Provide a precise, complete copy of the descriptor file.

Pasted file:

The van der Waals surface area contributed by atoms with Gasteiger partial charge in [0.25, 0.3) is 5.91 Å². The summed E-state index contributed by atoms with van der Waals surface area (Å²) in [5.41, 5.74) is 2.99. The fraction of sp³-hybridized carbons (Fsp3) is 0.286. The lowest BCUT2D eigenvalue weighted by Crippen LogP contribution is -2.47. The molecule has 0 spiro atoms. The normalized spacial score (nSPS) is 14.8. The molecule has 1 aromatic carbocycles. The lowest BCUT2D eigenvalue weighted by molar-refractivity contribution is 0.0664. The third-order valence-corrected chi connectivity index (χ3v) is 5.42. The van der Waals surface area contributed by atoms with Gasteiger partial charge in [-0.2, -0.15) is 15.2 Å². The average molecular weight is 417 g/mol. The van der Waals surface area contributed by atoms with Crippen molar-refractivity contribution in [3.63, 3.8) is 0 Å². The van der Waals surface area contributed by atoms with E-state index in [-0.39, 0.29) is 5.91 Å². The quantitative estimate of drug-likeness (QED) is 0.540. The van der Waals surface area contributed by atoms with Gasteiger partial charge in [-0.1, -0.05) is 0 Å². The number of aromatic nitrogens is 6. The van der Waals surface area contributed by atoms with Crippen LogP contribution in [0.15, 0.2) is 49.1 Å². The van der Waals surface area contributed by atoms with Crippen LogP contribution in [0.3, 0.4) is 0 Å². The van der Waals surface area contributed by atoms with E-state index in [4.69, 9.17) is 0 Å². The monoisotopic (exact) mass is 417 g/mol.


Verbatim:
The van der Waals surface area contributed by atoms with Gasteiger partial charge in [0.25, 0.3) is 5.91 Å². The summed E-state index contributed by atoms with van der Waals surface area (Å²) in [5.41, 5.74) is 2.99. The fraction of sp³-hybridized carbons (Fsp3) is 0.286. The lowest BCUT2D eigenvalue weighted by Crippen LogP contribution is -2.47. The molecule has 0 spiro atoms. The normalized spacial score (nSPS) is 14.8. The molecule has 1 aromatic carbocycles. The lowest BCUT2D eigenvalue weighted by molar-refractivity contribution is 0.0664. The third-order valence-corrected chi connectivity index (χ3v) is 5.42. The van der Waals surface area contributed by atoms with Gasteiger partial charge in [-0.2, -0.15) is 15.2 Å². The average molecular weight is 417 g/mol. The van der Waals surface area contributed by atoms with Crippen molar-refractivity contribution in [3.63, 3.8) is 0 Å². The van der Waals surface area contributed by atoms with E-state index in [-0.39, 0.29) is 5.91 Å². The quantitative estimate of drug-likeness (QED) is 0.540. The van der Waals surface area contributed by atoms with Gasteiger partial charge in [-0.1, -0.05) is 0 Å². The number of aromatic nitrogens is 6. The van der Waals surface area contributed by atoms with Crippen LogP contribution in [0.15, 0.2) is 49.1 Å². The van der Waals surface area contributed by atoms with Crippen LogP contribution in [0.3, 0.4) is 0 Å². The van der Waals surface area contributed by atoms with E-state index in [4.69, 9.17) is 0 Å². The monoisotopic (exact) mass is 417 g/mol.